7. To give the windows more definition and to add a touch more detail to the house I made window and doorframes which I painted the same color and then hot glued on. Totally not necessary, but I do think that extra step adds some charm.



And there you have it, my mother's day present to myself, a simple farmhouse.


Or, if you're my son, a super cool garage.



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Ten Things

Thursday, May 16, 2019

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This apartment feature of the home of  Naomi Kahn on Man Repeller has me swooning. Can we just talk about that "we're all mad" neon light? As if I needed another reason to want one!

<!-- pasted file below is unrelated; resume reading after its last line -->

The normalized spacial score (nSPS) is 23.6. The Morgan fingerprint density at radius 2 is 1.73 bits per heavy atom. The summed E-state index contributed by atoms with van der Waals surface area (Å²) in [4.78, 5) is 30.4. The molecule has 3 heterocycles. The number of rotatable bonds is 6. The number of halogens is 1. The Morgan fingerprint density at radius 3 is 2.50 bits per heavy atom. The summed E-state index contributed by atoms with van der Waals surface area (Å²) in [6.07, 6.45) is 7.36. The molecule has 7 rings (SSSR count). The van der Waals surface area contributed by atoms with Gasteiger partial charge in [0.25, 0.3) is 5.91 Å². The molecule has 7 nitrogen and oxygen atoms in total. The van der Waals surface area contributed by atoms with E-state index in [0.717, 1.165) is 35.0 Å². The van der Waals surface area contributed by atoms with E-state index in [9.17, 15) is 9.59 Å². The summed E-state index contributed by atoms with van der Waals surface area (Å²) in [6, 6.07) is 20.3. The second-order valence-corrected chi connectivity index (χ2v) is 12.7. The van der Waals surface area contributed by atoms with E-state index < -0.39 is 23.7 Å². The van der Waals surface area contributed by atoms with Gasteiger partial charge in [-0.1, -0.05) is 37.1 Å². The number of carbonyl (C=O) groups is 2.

This felt children's book made by Elsie on A Beautiful Mess is so freaking creative. The tutorial looks pretty simple, too. We are currently letting the Monster's hair grow, so maybe I'll make like a ... glam metal, elf boy, Viking version of it. 

Charleston, SC is on my list of places to visit. With some of my favorite artists calling the town home, I knew the art scene there has to be so amazing. My thoughts gathered further proof when I found this tour of a gorgeous coffee shop attached to the Gibbes Museum of Art. I want to leave, like, now.

I'm vowing now, the moment we move into a house big enough to house it, I'm getting a Nugget Comfort set. My child already bounces off every piece of furniture we have in the house. I might as well buy some pieces specifically for that purpose.